Photo Credit: Olivier Fitoussi/Flash90
Minister of Interal Security Omer Barlev (R) and Chief of Police Kobi Shabtai, September 5, 2021.

Members of the police’s Signals intelligence (SIGINT) division invaded the mobile phones of three Israeli mayors using NSO’s Pegasus software operated by the unit’s hackers, in an attempt to fish out information that could be used against, Calcalist reported Sunday (ראשי ערים ובני משפחתם “הודבקו” בפגסוס ללא ראיות). They also infected the cellular devices of the mayors’ family members. The searches resulted in the interrogation of the three mayors and their detention, but in the end, all three cases were closed without indictments. Israel Police and Minister of Internal Security Omer Barlev (Labor) continue to argue that all of the above and then some have been done legally and with court approval.

In June 2016, about six months after he was appointed Police Commissioner, Roni Alsheikh held talks with his senior command staff, which were made available to the press, in which Alsheikh said he has identified cases where heads of municipalities commit offenses because they aren’t aware that their conduct borders on or crosses criminal boundaries. “Certainly there are corrupt heads of municipalities, but not all of them are corrupt. Some commit the offenses out of ignorance,” the commissioner was quoted as saying.


Such a statement, coming from the boss, quickly seeped down, the Calcalist report noted. The police’s elite units were eager to show results via big investigations, and there’s nothing wrong with it, except that, according to Calcalist, their tool of choice to get there was NSO’s Pegasus software, the most invasive and aggressive tool that isn’t even covered by Israeli laws regarding police wiretapping (Report: Israel Police Using NSO’s Spying App Against Civilians without Authorization).

The SIGINT Division’s use of Pegasus and hackers led to the mayors being investigated. Some were even arrested and humiliated searches were conducted in their homes. Their family members, friends, and aides were also summoned for questioning and were sometimes arrested as well. The lives of public servants who did not commit any offense were tainted. All of it is because of overzealous cops who themselves appear to have misunderstood the boundaries of criminal activity.

The Calcalist report exposes three such cases, all of which ended without indictment. The activation of Pegasus in all three cases followed an identical pattern: someone in an investigations unit decided they want to do a preliminary examination, ahead of a possible investigation against a particular head of a municipality. They would call a SIGINT Division hacker with the same activation code: “Check if you have anything, bro.”

The reasons for the request varied, but they don’t appear to have been the result of concrete suspicions. It could be the fact that the municipality in question had issued a large tender or was already running a large project under its jurisdiction. It could be someone who said something to a police officer without a shred of proof. Or a newspaper blurb. And even, astonishingly, just a gut feeling. These were enough to hand down the target’s phone number, at which point the good folks at Signals intelligence would go into action, infect the target with NSO’s Pegasus software, and start mining the poor public servant’s data.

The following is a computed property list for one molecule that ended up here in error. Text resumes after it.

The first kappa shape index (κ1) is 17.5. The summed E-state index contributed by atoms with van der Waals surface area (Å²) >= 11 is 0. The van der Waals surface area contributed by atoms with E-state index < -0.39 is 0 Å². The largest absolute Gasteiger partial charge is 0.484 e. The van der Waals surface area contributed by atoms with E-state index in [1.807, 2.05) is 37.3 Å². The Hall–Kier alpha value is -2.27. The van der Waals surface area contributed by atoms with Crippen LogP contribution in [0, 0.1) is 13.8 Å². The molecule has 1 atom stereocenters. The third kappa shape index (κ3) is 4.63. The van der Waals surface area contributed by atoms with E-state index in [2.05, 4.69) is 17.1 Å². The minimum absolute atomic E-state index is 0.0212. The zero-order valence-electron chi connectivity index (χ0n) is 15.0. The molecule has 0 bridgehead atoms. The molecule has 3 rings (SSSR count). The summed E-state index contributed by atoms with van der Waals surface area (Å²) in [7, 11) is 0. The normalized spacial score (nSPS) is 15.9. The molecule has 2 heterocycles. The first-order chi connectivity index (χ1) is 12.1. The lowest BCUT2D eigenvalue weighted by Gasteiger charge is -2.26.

In the first case that reached Calcalist, rummaging through the mayor’s phone did not yield anything. So they infected his wife’s phone with Pegasus. There, the investigators found that she was talking to a contractor’s wife. Nothing in those conversations indicated criminal offenses, only that they were friends. That was enough for investigators to submit a wiretapping application to the court, telling the judge that intelligence received by the unit suggests the mayor is making contact through his wife with the contractor to skew the bidding for tenders. The judge approved, trusting the police and the train left the station. When the open investigation began, the mayor was arrested on suspicion of corruption and spent nights in a holding cell.

The case was eventually closed, for the simple reason that no evidence of bribery was found because there had been none in the first place.

The Knesset will have to rush to offer a solution to this open violation of police procedure and individuals’ rights to be considered innocent before the law as long as there aren’t any valid suspicions against them – never mind until they’re proven guilty. The problem with the current, antiquated wiretapping process in Israel is that it was written to control just that, wiretapping. But Pegasus and its clones do a whole lot more than wiretapping. It mines every aspect of its victim’s life, including images, emails, the content they store on their phone that they didn’t produce, only downloaded. And if they carry extramarital affairs, that, too, goes into the pile – for future use against them. The judge must be aware of all this before he or she approve “wiretapping,” and must be able to curb police probing into people’s phones.

Over the past week, police spokespersons as well as the brass and the Internal Security Minister himself, have been making the rounds in Israel’s media outlets insisting everything the police is doing was sanctioned by the courts. But when you hear them first claiming they have no idea what this “Pegasus” thing even means, then retreating to admitting that they use programs “like Pegasus” but won’t disclose which, to admitting that, yes, they’ve been using Pegasus since about 2013 – it does not bring up a lot of public trust in the police.

More seriously, the Israeli public is also not convinced that the courts understand the extent of the freedom they allow police investigators, and that’s a dangerous notion when it comes to people’s respect for our democratic institutions.


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